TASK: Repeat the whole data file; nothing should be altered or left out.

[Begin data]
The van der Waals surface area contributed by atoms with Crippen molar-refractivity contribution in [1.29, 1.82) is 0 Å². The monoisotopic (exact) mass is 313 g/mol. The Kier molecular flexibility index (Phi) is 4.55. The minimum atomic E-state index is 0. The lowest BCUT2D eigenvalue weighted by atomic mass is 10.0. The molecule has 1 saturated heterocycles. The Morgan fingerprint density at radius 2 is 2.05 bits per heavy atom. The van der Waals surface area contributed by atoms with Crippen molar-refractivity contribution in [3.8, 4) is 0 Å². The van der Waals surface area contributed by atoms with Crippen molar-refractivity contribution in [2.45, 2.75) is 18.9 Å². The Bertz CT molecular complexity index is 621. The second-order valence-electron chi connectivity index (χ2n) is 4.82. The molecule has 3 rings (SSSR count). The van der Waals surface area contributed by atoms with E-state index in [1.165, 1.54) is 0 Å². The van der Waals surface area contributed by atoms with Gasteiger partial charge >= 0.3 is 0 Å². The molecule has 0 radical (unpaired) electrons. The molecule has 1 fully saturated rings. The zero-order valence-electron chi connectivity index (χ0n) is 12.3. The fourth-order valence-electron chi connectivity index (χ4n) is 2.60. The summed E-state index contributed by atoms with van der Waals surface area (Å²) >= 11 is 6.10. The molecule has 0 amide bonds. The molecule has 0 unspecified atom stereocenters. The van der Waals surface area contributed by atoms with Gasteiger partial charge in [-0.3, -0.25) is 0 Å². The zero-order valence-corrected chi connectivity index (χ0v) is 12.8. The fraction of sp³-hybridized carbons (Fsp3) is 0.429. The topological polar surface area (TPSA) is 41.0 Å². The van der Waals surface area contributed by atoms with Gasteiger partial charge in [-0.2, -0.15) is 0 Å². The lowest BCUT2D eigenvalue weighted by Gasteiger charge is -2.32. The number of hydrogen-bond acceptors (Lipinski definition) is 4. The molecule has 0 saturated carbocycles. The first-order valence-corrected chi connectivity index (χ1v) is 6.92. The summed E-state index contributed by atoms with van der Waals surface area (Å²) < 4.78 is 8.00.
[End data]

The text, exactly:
The van der Waals surface area contributed by atoms with Crippen molar-refractivity contribution in [1.29, 1.82) is 0 Å². The monoisotopic (exact) mass is 313 g/mol. The Kier molecular flexibility index (Phi) is 4.55. The minimum atomic E-state index is 0. The lowest BCUT2D eigenvalue weighted by atomic mass is 10.0. The molecule has 1 saturated heterocycles. The Morgan fingerprint density at radius 2 is 2.05 bits per heavy atom. The van der Waals surface area contributed by atoms with Crippen molar-refractivity contribution in [3.8, 4) is 0 Å². The van der Waals surface area contributed by atoms with Crippen molar-refractivity contribution in [2.45, 2.75) is 18.9 Å². The Bertz CT molecular complexity index is 621. The second-order valence-electron chi connectivity index (χ2n) is 4.82. The molecule has 3 rings (SSSR count). The van der Waals surface area contributed by atoms with E-state index in [1.165, 1.54) is 0 Å². The van der Waals surface area contributed by atoms with Gasteiger partial charge >= 0.3 is 0 Å². The molecule has 0 radical (unpaired) electrons. The molecule has 1 fully saturated rings. The zero-order valence-electron chi connectivity index (χ0n) is 12.3. The fourth-order valence-electron chi connectivity index (χ4n) is 2.60. The summed E-state index contributed by atoms with van der Waals surface area (Å²) >= 11 is 6.10. The molecule has 0 amide bonds. The molecule has 0 unspecified atom stereocenters. The van der Waals surface area contributed by atoms with Gasteiger partial charge in [-0.3, -0.25) is 0 Å². The zero-order valence-corrected chi connectivity index (χ0v) is 12.8. The fraction of sp³-hybridized carbons (Fsp3) is 0.429. The topological polar surface area (TPSA) is 41.0 Å². The van der Waals surface area contributed by atoms with Gasteiger partial charge in [-0.2, -0.15) is 0 Å². The lowest BCUT2D eigenvalue weighted by Gasteiger charge is -2.32. The number of hydrogen-bond acceptors (Lipinski definition) is 4. The molecule has 0 saturated carbocycles. The first-order valence-corrected chi connectivity index (χ1v) is 6.92. The summed E-state index contributed by atoms with van der Waals surface area (Å²) < 4.78 is 8.00.